By Nicholas Balbontin
“Past mistakes should not define a person’s future.”
These words, tweeted from the Florida Rights Restoration Coalition (FRRC) in 2019, have become a rallying cry for those Americans attempting to fight for felons’ right to vote in Florida. ” FRRC was founded bv returning citizerns and is “dedicated to ending the disenfranchisement and discrimination against people with conviction.”
The Eleventh Circuit’s decision to uphold Fla. Stat. § 98.0751 has been widely covered across blogs, articles, and general media. The court upheld Fla. Stat. § 98.0751(2)(a)(5)(b), stating that even when a returning citizen has completed the imprisonment portion of his sentence, he has not fully completed his sentence until all fines and fees are paid. The decision not only sparked controversy but increased the urgency of voting rights restoration efforts as the upcoming presidential election approaches. In an incredibly lengthy, 6-4 split opinion, the majority cited the lack of a suspect class as the main reason behind its holding of no equal protection violation. Without a suspect class in question to elicit strict scrutiny, the court turned to rational basis review. Through this lens, the State was found to have had a rational interest in ensuring that its convicted felons completed the entirety of their sentence. This presents a barrier to restoration for those returning citizens who face financial hardship and are unable to pay off these fines and fees.
Understandably, returning citizens who have just spent a considerable amount of time imprisoned are not likely to have the funds necessary to pay off these fines and fees. With this decision coming down so close to a presidential election, approximately 800,000 Floridians will be excluded from voting in November. The FRRC decided that where the judicial system fails these citizens, the people of Florida can step in and procure justice. Through their Fines and Fees Program, the FRRC is helping convicted felons complete the entirety of their sentence in the eyes of the Eleventh Circuit. Of note, the FRRC has chosen to exclude felons convicted of murder or sexual assault from the program. Returning citizens are able to apply for a scholarship-type award, payable directly to the court.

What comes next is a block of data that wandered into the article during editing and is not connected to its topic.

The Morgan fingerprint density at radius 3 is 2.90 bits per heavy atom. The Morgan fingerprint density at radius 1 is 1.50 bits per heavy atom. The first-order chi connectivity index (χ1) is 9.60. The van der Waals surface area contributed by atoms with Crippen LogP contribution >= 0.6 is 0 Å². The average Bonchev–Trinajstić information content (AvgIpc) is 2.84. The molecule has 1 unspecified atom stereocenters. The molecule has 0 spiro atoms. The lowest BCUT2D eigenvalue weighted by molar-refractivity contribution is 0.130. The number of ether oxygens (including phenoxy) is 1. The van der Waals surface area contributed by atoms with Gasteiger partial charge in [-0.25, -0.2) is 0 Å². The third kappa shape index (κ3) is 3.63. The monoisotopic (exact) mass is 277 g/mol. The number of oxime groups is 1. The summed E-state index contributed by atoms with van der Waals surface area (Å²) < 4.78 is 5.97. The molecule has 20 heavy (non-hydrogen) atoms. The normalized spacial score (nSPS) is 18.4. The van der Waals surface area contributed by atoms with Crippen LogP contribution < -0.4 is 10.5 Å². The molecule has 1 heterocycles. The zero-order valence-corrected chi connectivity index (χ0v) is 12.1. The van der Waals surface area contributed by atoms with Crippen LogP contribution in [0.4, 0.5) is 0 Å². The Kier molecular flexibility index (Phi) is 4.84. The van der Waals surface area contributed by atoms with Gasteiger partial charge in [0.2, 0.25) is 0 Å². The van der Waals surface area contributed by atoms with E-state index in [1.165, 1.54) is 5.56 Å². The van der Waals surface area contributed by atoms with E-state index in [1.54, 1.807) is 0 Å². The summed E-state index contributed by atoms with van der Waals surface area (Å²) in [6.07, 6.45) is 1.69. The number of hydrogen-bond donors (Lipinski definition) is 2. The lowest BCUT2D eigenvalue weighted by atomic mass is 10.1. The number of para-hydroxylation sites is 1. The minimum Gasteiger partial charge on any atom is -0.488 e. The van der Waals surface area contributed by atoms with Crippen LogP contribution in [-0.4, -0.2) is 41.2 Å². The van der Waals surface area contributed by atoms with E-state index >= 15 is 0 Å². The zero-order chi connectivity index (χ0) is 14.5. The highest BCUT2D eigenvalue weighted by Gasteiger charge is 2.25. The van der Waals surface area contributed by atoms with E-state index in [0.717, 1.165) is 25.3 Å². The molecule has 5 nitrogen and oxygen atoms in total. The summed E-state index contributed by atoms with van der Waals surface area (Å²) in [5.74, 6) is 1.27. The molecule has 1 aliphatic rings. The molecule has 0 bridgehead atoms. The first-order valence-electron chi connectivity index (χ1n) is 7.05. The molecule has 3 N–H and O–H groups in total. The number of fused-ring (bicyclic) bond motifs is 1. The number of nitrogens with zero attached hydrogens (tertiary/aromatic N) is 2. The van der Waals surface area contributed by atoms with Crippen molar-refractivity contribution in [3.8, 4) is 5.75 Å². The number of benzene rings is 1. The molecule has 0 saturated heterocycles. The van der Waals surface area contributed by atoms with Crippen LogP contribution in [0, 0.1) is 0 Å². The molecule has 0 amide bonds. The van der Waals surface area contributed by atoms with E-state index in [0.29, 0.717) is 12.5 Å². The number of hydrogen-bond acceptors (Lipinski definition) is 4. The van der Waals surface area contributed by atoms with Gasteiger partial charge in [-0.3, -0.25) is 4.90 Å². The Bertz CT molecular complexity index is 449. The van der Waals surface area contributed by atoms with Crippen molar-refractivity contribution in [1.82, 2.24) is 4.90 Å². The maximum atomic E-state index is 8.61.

While money can be a simple solution to this complex issue, the FRRC recognizes that some cases require more aid than others. In addition to the Fines and Fees Program, they have partnered with the League of Women Voters of Florida to match pro bono lawyers with returning citizens in need. Often, the legal system can be a puzzle specifically designed to be unsolvable for the general population. By providing legal aid to returning citizens, the FRRC lowers the hurdle for close to a million Floridians. Arguably the most important aspect of the FRRC is the “Check Rights Status” tool. Court systems, and websites in particular, can be almost as complex as the law itself. Beginning the restoration process is impossible if the returning citizen is unaware of their status. This tool gives the returning citizen both knowledge and control over their voting status.
The FRRC provides streamlined access to every stage of the voting restoration process. By providing a clear, accessible digital lighthouse of information and education, returning citizens can follow the light to restore rights. The FRRC also dedicates a section of its site to education. Amplifying the voices of returning citizens, the FRRC aims to educate the public on an issue that is all too easy to miss for those who are fortunate enough to not be affected.
Donations to the Florida Rights Restoration Coalition can be made here. This blog post is a reflection of my own personal views and opinion and is in no way representative of William and Mary Law School.